• In exemplary embodiments of the invention, the body region is extracted by assuming that it is represented by the largest connected component in the binary images and it is kept substantially intact, while the residual components are eliminated (310) by subsequent erosion (a morphological process that eliminates pixels connected in a certain geometry).
  • Anatomical Emphasis
  • In an exemplary embodiment of the invention, registration gives a higher weight to some tissue over other tissue. In one example, the weighting of bony tissue (e.g., optionally not including the ribs, which may move due to weight gain or breathing) is higher than for soft tissue, due to lower expected degree of changes in the boney tissue. Optionally, this weighting is applied during registration, for example, using a look-up table. Alternatively or additionally, the weighting is applied by first pre-processing the images. Optionally, ribs (or other movable rigid tissues, such as bones connected by joints) are given a weight with respect to the whole rib moving as a unit, but not with respect to each voxel of the bone.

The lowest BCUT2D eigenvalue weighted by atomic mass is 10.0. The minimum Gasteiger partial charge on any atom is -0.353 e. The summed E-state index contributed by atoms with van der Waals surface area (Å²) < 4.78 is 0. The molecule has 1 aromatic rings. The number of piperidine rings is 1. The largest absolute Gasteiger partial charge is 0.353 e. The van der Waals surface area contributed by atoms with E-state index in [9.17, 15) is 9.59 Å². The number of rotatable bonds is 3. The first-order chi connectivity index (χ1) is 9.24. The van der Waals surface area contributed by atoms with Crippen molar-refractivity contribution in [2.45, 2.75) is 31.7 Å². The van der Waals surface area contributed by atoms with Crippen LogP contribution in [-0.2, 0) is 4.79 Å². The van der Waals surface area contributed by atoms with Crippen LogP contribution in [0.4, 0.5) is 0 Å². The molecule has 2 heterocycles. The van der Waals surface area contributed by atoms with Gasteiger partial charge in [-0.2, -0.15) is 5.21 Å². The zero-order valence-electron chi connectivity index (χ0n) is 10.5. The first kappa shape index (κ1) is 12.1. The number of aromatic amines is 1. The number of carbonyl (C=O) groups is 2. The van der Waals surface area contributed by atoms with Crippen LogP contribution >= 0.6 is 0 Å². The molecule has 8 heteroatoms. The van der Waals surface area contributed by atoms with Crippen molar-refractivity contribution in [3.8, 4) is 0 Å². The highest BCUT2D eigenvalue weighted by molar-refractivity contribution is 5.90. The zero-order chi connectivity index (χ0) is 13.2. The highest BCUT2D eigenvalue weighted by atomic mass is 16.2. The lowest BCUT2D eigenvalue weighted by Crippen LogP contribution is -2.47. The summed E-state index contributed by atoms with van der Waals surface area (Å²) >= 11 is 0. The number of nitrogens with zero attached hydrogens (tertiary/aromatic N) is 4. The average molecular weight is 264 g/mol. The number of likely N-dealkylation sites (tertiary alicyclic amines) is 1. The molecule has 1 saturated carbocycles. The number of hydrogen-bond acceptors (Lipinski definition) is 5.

• Optionally the pixel values (e.g. density) of hard components are increased. Optionally the pixel values of soft components are reduced. Optionally the data set's pixels values undergo a non-linear transformation with a contrast adapted to yield a larger discrepancy between values of bony components (in different data sets) relative to the discrepancy between the values of soft tissues (330).
  • In some exemplary embodiments of the invention, a portion of the bony components is adapted so that their respective discrepancy is reduced or eliminated (rather than enhanced), reducing or eliminating the contribution to the registration of certain regions. This operation may be useful in cases such as a substantial deformation in the body, or when the data sets are of different postures, such that only a certain region of interest of the body is consistent between data sets (e.g. the skull). Thus, in such cases, only the consistent region between the data sets will take a part in the matching. Optionally, the non-interest regions are accorded a weight of less than 30%, less than 20%, less than 10%, about 0% or intermediate percentages of the weight accorded to the region of interest.